This year, Checkout commemorates its 40th anniversary under its current owners, and with this in mind, every week, Retail Intelligence is going to ‘reel in the years’ and publish a story from our extensive archives. This article from June 1996 focuses on the rumours surounding Dunnes Stores' first foray into convenience retailing.
There is a good deal of speculation within the trade that Dunnes Stores will open a small outlet in inner city Dublin in the near future. Surprisingly the most likely location is George’s Street, the site of Dunne’s first outlet in Dublin, not long ago vacated for the more upmarket St Stephen’s Green. Dunnes Stores, like the other multiples, have seen the success of the symbol groups’ city centre convenience retailing format, particularly Spar’s.
In fact, these convenience stores are making the city branches of the multiples look positively old-fashioned, with their continuing concentration on dry grocery to the neglect of what people in a hurry now want to buy – freshly prepared sandwiches and rolls, hot deli, food and drinks.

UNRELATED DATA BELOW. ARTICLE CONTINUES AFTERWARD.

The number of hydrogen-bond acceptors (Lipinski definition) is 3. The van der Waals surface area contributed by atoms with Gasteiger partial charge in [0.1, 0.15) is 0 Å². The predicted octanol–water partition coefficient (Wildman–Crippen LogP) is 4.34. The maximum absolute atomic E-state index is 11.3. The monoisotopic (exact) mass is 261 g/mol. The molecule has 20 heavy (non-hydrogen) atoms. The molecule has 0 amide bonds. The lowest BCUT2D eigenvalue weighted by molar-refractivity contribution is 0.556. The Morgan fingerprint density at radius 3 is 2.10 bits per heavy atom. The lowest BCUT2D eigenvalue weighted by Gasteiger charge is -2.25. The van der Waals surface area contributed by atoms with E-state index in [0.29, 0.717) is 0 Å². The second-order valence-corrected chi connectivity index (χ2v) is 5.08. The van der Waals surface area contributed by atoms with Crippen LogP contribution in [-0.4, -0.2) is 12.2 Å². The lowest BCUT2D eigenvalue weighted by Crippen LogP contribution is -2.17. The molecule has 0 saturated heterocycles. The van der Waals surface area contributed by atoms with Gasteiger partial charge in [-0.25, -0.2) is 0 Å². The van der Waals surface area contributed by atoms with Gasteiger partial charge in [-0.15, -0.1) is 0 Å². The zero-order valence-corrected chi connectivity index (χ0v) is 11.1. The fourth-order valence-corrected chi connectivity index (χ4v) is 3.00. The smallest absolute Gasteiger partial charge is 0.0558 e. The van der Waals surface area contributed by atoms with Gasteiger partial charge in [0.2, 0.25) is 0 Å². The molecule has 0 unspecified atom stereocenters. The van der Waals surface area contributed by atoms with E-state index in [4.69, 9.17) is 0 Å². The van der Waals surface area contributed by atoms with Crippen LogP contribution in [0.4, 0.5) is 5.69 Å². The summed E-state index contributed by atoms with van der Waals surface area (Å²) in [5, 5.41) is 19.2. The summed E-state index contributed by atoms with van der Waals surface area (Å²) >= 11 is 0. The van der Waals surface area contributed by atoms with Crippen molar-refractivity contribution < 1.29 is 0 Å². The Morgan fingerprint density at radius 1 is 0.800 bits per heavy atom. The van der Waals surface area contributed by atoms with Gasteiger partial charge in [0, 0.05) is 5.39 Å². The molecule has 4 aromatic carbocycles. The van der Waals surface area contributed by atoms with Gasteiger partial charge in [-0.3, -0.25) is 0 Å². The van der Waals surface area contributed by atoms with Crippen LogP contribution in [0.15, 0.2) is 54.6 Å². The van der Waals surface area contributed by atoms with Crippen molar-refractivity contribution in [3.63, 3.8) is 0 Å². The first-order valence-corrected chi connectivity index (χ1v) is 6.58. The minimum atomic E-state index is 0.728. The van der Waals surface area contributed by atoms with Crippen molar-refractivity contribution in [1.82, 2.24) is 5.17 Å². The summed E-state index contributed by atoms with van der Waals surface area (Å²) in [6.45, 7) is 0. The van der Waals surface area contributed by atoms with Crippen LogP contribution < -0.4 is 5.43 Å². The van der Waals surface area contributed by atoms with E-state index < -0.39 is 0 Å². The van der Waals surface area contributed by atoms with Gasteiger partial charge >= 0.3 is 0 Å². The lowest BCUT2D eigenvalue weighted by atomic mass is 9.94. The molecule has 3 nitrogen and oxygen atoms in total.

If Dunnes are thinking along these lines, (they only have to look to Tesco Metro stores for encouragement), they will first have to resolve their differences with the unions, but at time of Checkout going to press, there is not much optimism about a settlement, despite Dunnes offering their workers what they call “a generous new offer for the resolution of the difficulties arising from last summer’s trade dispute.”
The unions are not too happy about two aspects of the Dunnes offer, the date for backdating payment of the PESP, and the payment rate for Sunday working. Dunnes maintain that they pay better rates than the other multiples and are the first multiple to offer the PESP nationally.
Certainly, Dunnes is correct in saying that it pays more than what the JLC reccomends for symbol group employees – £2.40 an hour – but the reality on the ground is that symbol groups often pay more than this basic figure to attract and keep good staff.
Although convenience retailing is certainly the flavour of the month at present, if too many operators move into the cities the taking will become too thinly spread, a fear expressed by some of those currently trading. Nevertheless, there is still optimism in the trade about convenience retailing, as the entry of Centra Quick Stop into O’Connell Street and Dame Street in the near future clearly shows.
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